Singer called Jezebel of Jazz / SAT 10-8-11 / Grandpa player Look Who's Talking / Giant brain 1940s / Dream Children author 1822 / Bandleader Three Little Fishies
Saturday, October 8, 2011
Constructor: Tim Croce
Relative difficulty: Easy-Medium
Word of the Day: Jerry SLOAN (47D: Hoops Hall-of-Famer Jerry) —
Gerald Eugene "Jerry" Sloan (born March 28, 1942), is an American former National Basketball Association (NBA) player and head coach, and a member of the Basketball Hall of Fame. NBA commissioner David Stern called Sloan "one of the greatest and most respected coaches in NBA history." Sloan had a career regular-season win–loss record of 1,221–803, placing him third all-time in NBA wins. Sloan was only the fifth coach in NBA history to reach the 1,000 victory milestone, and he is the only coach in NBA history to record 1,000 wins with one club (the Utah Jazz). He also coached for one team longer than anyone in NBA history. The 2009–10 season was his 22nd season (and 21st full season) as coach of the Jazz. Sloan coached the Jazz to 15 consecutive playoff appearances from 1989–2003. Although he never won a Coach of the Year award, he is one of only three coaches in NBA history with 15-plus consecutive seasons with a winning record (Pat Riley and Phil Jackson are the others). He led Utah to the NBA Finals in 1997 and 1998, but lost to the Chicago Bulls both times. (wikipedia)
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This must have been pretty easy, as I did it immediately after rolling out of bed, and with the cat intermittently howling for his breakfast, and still finished in well under 10 minutes. There was a kind of false start there at the beginning (where starts usually are ...) when I wrapped up that entire NW section and still had no way to get out. I knew BRASS and AUTOMOBILE and TSAR and couldn't finish any of them off. AUTOMOBILE was a great life line, as it gave me ELAND and then VENT, and then that "V" (combined with AUTOMOBILE's "B") gave me ABE VIGODA (7D: Grandpa player in "Look Who's Talking," 1989), and at that point I was well and truly on my way—from there it was a leisurely stroll to the finish line, with only minor obstacles along the way. You know, little stuff like having IN INK instead of INKED (34A: Permanent, in a way) or failing to remember that horrible Italian partial from Mozart (39D: "___ Pastore" (Mozart opera) => "IL RE").
Bottom half proved Much easier than the top. Wanted PUTS and OPENED before LOCKS and ANSWERED in their respective answers, but I knew both of the names in the SW corner, so unraveling that problem wasn't hard. I think the grid is very nice overall, though there's a slightly off quality to the marquee answers—the central Down and central Across. I hear the phrase DRINK (or DRANK) THE KOOL-AID (15 letters!) a lot. All the time. KOOL-AID DRINKERS (while very inferrable), not so much (37A: Unquestioning adherents). Very rarely. Maybe never. And the "-ED"s on in MIXED AND MATCHED were annoying as well (8D: Like some clothing ensembles). "MIX-AND-MATCH" is a very familiar, in-the-language expression. Put those "-ED"s on there, and the phrase feels clunky. I see, however, that it's used all the time, so I can't get too worked up about it. Never great when you have two answers that are names ending in Roman numerals. Now if there'd been a "III" to go along with LEO I (26A: Predecessor of Pope Hilarius) and TSAR ALEXANDER II (17A: Assassinated leader called "the Liberator"), I'd have found that clever. NOL looks like a negation of LOL, and thus like a perfect expression of how I felt upon uncovering it. NOL-pros? Some legal abbreviation? (yes: nolle prosequi) Terrible.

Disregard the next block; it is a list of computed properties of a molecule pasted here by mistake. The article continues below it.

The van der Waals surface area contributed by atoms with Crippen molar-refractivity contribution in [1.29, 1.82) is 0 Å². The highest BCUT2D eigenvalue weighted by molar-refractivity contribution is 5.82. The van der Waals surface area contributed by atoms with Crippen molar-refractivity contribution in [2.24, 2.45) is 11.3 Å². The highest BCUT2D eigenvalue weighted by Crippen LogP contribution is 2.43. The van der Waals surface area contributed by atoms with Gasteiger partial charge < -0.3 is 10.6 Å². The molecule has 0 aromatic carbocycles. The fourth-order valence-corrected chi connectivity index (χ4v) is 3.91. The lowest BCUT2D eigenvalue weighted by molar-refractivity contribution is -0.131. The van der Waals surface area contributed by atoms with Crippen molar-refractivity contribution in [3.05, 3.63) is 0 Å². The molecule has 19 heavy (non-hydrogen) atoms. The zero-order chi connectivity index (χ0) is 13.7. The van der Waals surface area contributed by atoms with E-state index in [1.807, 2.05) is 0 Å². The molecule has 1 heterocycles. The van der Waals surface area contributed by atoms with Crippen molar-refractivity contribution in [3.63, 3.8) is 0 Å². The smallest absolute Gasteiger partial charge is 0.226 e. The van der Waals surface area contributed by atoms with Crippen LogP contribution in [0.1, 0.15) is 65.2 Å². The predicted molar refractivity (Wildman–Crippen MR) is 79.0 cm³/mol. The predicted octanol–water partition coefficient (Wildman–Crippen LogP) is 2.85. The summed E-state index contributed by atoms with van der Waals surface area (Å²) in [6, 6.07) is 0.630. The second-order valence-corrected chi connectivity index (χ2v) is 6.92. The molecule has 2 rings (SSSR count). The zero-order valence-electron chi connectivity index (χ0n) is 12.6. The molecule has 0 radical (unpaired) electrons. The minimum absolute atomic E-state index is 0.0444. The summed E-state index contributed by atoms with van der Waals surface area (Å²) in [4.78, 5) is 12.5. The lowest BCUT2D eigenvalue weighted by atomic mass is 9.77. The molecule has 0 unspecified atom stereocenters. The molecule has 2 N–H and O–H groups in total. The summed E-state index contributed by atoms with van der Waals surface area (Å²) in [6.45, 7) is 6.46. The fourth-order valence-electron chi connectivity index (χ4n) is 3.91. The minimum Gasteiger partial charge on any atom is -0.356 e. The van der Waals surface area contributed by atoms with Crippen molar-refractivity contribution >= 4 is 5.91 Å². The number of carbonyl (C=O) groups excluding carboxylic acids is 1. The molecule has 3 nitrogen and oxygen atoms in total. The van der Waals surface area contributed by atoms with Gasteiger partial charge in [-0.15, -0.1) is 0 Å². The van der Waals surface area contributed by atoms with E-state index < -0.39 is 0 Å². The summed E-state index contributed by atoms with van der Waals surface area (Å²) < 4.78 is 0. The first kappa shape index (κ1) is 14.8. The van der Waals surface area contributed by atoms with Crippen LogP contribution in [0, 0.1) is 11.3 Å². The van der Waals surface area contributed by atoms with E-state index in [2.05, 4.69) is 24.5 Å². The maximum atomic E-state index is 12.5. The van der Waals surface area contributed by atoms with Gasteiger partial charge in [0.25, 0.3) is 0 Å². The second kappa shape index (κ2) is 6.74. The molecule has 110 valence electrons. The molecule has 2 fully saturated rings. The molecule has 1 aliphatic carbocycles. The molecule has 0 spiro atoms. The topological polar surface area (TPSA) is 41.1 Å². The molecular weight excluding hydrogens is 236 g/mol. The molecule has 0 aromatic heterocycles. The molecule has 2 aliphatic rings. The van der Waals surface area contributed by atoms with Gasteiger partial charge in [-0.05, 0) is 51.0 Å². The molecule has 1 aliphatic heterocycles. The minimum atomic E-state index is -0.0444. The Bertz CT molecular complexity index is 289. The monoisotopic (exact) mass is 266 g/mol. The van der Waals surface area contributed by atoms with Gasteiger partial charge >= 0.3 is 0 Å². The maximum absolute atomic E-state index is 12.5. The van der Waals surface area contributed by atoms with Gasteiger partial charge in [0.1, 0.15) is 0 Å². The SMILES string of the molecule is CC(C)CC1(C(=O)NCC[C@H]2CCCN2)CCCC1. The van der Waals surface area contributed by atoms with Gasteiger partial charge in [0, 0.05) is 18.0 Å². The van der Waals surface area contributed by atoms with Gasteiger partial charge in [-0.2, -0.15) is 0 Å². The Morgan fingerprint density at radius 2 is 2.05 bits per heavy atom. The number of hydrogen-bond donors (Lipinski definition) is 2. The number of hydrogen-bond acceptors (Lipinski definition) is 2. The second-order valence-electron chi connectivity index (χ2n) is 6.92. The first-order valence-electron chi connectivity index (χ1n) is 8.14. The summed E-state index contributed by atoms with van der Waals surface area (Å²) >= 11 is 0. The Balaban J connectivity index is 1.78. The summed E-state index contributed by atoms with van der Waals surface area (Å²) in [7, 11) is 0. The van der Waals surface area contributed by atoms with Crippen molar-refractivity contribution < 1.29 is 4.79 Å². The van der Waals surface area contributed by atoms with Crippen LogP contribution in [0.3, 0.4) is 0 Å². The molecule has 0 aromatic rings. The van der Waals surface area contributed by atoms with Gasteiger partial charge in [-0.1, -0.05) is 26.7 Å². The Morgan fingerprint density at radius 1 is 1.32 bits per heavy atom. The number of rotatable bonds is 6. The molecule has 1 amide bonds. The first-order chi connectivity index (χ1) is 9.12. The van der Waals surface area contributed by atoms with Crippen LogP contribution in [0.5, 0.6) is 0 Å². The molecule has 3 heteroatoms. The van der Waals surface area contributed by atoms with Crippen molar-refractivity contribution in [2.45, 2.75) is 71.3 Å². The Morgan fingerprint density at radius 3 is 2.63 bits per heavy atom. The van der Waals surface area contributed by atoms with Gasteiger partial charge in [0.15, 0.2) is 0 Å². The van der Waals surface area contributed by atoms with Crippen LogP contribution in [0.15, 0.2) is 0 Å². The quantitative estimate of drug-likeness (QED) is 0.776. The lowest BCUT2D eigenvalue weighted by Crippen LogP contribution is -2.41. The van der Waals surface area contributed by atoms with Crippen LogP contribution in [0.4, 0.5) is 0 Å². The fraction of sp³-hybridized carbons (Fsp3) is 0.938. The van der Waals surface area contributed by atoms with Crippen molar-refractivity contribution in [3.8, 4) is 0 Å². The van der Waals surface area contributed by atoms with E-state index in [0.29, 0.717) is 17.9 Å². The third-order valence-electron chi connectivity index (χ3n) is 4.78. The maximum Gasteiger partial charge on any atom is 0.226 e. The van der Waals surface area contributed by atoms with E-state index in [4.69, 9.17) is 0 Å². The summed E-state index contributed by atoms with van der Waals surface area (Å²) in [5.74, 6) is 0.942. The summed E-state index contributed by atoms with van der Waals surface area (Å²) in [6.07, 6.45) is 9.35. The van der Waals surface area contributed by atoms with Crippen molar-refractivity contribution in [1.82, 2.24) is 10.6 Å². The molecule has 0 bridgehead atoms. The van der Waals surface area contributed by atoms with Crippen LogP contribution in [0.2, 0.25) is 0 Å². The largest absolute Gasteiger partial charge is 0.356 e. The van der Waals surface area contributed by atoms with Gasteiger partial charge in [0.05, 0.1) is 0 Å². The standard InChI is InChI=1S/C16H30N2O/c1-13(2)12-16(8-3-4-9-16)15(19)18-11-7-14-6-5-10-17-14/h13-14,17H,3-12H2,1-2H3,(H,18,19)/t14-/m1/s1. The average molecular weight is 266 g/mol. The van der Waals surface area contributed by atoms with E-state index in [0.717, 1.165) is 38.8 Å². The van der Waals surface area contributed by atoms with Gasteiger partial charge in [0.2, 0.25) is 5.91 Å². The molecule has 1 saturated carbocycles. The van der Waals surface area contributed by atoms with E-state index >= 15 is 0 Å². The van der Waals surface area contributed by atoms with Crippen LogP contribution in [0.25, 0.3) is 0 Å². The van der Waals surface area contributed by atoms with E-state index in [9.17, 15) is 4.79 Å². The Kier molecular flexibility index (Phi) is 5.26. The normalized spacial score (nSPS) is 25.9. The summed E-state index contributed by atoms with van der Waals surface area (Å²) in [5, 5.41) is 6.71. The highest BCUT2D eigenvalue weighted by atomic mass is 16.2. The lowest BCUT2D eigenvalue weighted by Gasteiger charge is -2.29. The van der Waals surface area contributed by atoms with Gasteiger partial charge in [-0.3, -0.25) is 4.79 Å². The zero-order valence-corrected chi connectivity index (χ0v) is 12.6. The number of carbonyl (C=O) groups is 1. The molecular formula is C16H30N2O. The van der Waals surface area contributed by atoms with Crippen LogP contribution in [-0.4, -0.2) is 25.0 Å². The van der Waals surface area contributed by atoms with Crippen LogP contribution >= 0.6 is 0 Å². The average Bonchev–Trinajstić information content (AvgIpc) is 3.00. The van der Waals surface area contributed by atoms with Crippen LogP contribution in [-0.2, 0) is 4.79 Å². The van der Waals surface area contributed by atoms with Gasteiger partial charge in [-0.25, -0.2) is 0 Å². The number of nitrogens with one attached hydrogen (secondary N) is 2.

SØREN was an absolute gimme, as was AT ALL. Those gave me ISLE and KOLN (21A: Largest city in Nordrhein-Westfalen), and thus the NW corner was done. Fast. I thought the [Kind of request in Burns's "To a Mouse"] was going to be a noun, which is stupid, since "kind of" pretty much shouts "adjectival," but my brain works how it works (or doesn't). That ended up being simply SMA, one of many crosswordesey words hidden under somewhat-to-very daunting clues; see also ELIA (31D: "Dream-Children" author, 1822) and ADANO (51D: Fictional Sicilian town in a 1944 novel). ENIAC is crosswordesey, but that clue was daunting in no way (14D: "Giant Brain" of the 1940s). I did not know the Taurus replaced the LTD (11D: The Taurus replaced it). In my head (which is, as we've seen, an unreliable venue) the LTD is longer and boxier, and the Taurus is kind of a fat, rounded version of every four-door sedan on the road. I wouldn't be surprised if at least one person got Naticked by the O'DAY / KYSER crossing (57A: Singer called "The Jezebel of Jazz" / 53D: Bandleader with the hit "Three Little Fishies"). Those are reasonably common crossword names, but crossing two proper nouns, both from old music, seems a little dicey. That "Y" should be inferrable, but ... you never know.
- 6A: It's often popped on a shoulder (AUTOMOBILE TRUNK) — Another grid-spanning answer that seems slightly clunky, if technically correct. You pop (the colloquialism you've chosen) your TRUNK, not your AUTOMOBILE TRUNK. The very phrase is impossible to imagine in normal human speech. "Do you mean pop the elephant trunk? The steamer trunk? Be specific!" I also resent that the answer isn't HOOD. If you're on the shoulder, chances are *that* is what you've popped. I guess people keep their jacks in their TRUNKS, but still, "pop the hood" is the phrase I most associate with automotive problems. "Pop the trunk" is something we mostly say before loading or unloading luggage.
- 12D: "Xena: Warrior Princess" role (ARES) — and here I was trying to remember the name of her special little friend.
- 61D: "Forgot About ___" (2000 Grammy-winning rap) ("DRE") — Feels like it's been a while since I've seen DRE in my grid. Here's the rap in question (all profanity silenced)
Signed, Rex Parker, King of CrossWorld